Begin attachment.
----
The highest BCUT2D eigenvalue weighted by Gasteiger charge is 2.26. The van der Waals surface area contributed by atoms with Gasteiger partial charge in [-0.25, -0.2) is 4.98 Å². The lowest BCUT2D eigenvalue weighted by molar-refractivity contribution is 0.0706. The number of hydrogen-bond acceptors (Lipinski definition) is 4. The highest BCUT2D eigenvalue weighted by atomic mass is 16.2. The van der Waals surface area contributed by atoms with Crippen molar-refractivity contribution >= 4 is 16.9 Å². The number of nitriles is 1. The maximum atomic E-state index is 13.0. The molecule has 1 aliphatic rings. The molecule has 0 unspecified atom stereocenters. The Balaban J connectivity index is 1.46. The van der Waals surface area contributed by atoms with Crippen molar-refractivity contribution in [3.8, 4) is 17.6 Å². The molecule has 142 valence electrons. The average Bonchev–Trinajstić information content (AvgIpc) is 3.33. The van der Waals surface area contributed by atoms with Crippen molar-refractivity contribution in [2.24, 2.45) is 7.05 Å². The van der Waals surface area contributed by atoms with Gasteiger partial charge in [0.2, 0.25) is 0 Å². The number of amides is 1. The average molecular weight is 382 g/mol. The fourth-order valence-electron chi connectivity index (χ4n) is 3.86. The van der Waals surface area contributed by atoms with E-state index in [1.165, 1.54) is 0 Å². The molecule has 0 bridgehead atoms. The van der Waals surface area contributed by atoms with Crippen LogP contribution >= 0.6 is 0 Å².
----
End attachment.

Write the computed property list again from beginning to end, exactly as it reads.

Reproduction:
The highest BCUT2D eigenvalue weighted by Gasteiger charge is 2.26. The van der Waals surface area contributed by atoms with Gasteiger partial charge in [-0.25, -0.2) is 4.98 Å². The lowest BCUT2D eigenvalue weighted by molar-refractivity contribution is 0.0706. The number of hydrogen-bond acceptors (Lipinski definition) is 4. The highest BCUT2D eigenvalue weighted by atomic mass is 16.2. The van der Waals surface area contributed by atoms with Crippen molar-refractivity contribution >= 4 is 16.9 Å². The number of nitriles is 1. The maximum atomic E-state index is 13.0. The molecule has 1 aliphatic rings. The molecule has 0 unspecified atom stereocenters. The Balaban J connectivity index is 1.46. The van der Waals surface area contributed by atoms with Crippen molar-refractivity contribution in [3.8, 4) is 17.6 Å². The molecule has 142 valence electrons. The average Bonchev–Trinajstić information content (AvgIpc) is 3.33. The van der Waals surface area contributed by atoms with Crippen molar-refractivity contribution in [2.24, 2.45) is 7.05 Å². The van der Waals surface area contributed by atoms with Gasteiger partial charge in [0.2, 0.25) is 0 Å². The number of amides is 1. The average molecular weight is 382 g/mol. The fourth-order valence-electron chi connectivity index (χ4n) is 3.86. The van der Waals surface area contributed by atoms with E-state index in [1.165, 1.54) is 0 Å². The molecule has 0 bridgehead atoms. The van der Waals surface area contributed by atoms with Crippen LogP contribution >= 0.6 is 0 Å².